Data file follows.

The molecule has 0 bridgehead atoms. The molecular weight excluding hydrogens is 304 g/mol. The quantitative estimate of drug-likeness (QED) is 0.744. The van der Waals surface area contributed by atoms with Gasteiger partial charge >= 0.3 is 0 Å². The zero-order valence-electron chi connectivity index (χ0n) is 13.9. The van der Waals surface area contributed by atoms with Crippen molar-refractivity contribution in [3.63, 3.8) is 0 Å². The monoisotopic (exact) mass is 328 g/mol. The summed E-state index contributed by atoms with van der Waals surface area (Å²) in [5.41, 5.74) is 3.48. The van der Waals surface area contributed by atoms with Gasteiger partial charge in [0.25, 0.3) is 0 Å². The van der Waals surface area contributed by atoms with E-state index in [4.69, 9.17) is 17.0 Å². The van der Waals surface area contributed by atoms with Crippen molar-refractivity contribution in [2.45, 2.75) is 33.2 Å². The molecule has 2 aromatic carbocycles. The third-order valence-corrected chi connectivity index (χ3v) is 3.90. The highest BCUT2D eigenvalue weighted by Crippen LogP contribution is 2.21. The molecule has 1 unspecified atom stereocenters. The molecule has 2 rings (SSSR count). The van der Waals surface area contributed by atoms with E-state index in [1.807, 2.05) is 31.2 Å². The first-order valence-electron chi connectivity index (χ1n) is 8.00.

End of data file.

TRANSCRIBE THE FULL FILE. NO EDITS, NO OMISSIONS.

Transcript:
The molecule has 0 bridgehead atoms. The molecular weight excluding hydrogens is 304 g/mol. The quantitative estimate of drug-likeness (QED) is 0.744. The van der Waals surface area contributed by atoms with Gasteiger partial charge >= 0.3 is 0 Å². The zero-order valence-electron chi connectivity index (χ0n) is 13.9. The van der Waals surface area contributed by atoms with Crippen molar-refractivity contribution in [3.63, 3.8) is 0 Å². The monoisotopic (exact) mass is 328 g/mol. The summed E-state index contributed by atoms with van der Waals surface area (Å²) in [5.41, 5.74) is 3.48. The van der Waals surface area contributed by atoms with Gasteiger partial charge in [0.25, 0.3) is 0 Å². The van der Waals surface area contributed by atoms with E-state index in [4.69, 9.17) is 17.0 Å². The van der Waals surface area contributed by atoms with Crippen molar-refractivity contribution in [2.45, 2.75) is 33.2 Å². The molecule has 2 aromatic carbocycles. The third-order valence-corrected chi connectivity index (χ3v) is 3.90. The highest BCUT2D eigenvalue weighted by Crippen LogP contribution is 2.21. The molecule has 1 unspecified atom stereocenters. The molecule has 2 rings (SSSR count). The van der Waals surface area contributed by atoms with E-state index in [1.807, 2.05) is 31.2 Å². The first-order valence-electron chi connectivity index (χ1n) is 8.00.